Jeep’s Super Bowl Crowd Pleaser Nearly Didn’t Air

Jeep’s Groundhog Day spot with Bill Murray was undoubtedly one of the best ads of Super Bowl 54, topping both Adweek’s list of the 10 Best Super Bowl Ads of 2020 and USA Today’s annual Ad Meter.

But the last-minute production could easily have never aired as Fox sold out of ad inventory in November and the brand began shooting ten days before the game without a media buy.

All the steps had to fall into place for it to work.

Divine intervention?

Back in October 2019, Olivier Francois, chief marketing officer of Jeep parent Fiat Chrysler Automobiles (FCA), said FCA was thinking about the Super Bowl, but was on the fence because it didn’t have a car launch to promote this year.

It was Chicago-based boutique ad agency Highdive that pointed out what he called the “funny, intriguing magical alignment of the dates” in an idea for another FCA brand, Ram Trucks. But Francois said Ram wasn’t really his #1 priority in 2020.

“But when you start planning for the Super Bowl, you look at every brand, every nameplate. They were in the truck mindset and they said, ‘Do you know what February 2 is?’” Francois said. “I said, ‘It’s the Super Bowl, but probably something more,’ and … they said, ‘It’s Groundhog Day,’ and then I said, ‘Oh my god, it’s probably time to call my friend Bill Murray again.”

That, of course, is because Murray starred in the 1993 movie Groundhog Day as a self-centered weather reporter forced to relive the same day in Punxsutawney, Pa. until he learns a powerful lesson.

Francois called Murray the “Jeep of celebrities.”

As luck would have it…

Coincidentally, Francois and Murray have mutual friends, so their paths crossed at social functions over the years. Calling Murray “a Picasso or a Da Vinci of improv,” Francois said he has stayed in touch and tried in the last few years to work with the actor.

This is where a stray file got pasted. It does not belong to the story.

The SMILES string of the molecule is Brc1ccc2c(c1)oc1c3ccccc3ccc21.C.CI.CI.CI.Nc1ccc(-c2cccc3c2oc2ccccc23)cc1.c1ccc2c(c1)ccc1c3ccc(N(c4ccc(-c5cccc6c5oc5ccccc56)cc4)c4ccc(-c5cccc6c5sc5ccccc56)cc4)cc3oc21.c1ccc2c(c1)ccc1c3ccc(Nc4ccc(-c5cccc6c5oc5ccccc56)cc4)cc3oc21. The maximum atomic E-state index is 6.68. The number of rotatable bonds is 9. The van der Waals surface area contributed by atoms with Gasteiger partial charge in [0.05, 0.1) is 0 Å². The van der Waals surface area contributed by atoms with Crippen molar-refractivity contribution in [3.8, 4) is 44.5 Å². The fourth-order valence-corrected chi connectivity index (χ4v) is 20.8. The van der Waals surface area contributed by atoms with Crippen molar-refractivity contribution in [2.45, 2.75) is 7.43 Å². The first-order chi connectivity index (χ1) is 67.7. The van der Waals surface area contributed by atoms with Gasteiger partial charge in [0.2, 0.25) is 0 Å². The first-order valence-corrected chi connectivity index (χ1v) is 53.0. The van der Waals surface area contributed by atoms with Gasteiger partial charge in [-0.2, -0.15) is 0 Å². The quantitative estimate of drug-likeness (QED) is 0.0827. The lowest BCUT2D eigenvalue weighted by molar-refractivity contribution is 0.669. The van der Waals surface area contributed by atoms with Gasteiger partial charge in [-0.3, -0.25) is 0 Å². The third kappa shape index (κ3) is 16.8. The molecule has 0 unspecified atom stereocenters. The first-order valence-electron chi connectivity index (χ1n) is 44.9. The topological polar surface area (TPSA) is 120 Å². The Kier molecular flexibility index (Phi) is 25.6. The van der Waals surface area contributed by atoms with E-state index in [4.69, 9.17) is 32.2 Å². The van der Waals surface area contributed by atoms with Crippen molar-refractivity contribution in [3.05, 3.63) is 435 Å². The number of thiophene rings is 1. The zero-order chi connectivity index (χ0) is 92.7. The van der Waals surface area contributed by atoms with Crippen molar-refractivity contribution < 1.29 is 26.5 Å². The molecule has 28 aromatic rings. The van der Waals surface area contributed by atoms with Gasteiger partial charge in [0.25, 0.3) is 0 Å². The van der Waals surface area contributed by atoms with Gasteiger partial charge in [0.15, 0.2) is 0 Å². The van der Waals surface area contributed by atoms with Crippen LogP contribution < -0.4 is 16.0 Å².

“He never had been receptive because clearly how could you ever remotely think of Bill Murray as guy who would take a check to endorse a product?” Francois said. “It’s literally a few people for whom it’s never a question of money. He’s one. You cannot even buy him for a movie as far as I understand.”

Indeed, in the press release from Jeep, Murray said: “This is my first commercial. I’m glad I did it with you. … and I’m glad that this is my last commercial, as well.”

Francois loved the idea of reprising the movie for the Groundhog Day Super Bowl so much, he took a chance, composing what he called a “nice, handwritten letter” to Murray, ending with, “I would really love to talk to you, call me, text me, email me or send up a smoke signal.”

He gave this letter to their mutual friends.

‘Let’s do that’

For three months, there was no answer. Francois thought that was the end of it.

“The only real big idea we had—or potentially big idea—was the Groundhog Day idea. So that was relatively clear, but we literally had no Plan B,” Francois said. “It was almost a feeling of relief—‘Okay, we’re not going to kill ourselves on a Super Bowl commercial.’”

Then, two weeks before the Super Bowl, Murray responded.

“He called on the phone and said he realized it was a once-in-a-lifetime opportunity, which is true because this phenomenon on Super Bowl Sunday colliding with Groundhog Day … is the first time in 54 years … so it’s like Halley’s Comet,” Francois said. “He probably took a lot of time to open the envelope and all of a sudden on January 17, he called us and said, ‘Let’s do that.’”

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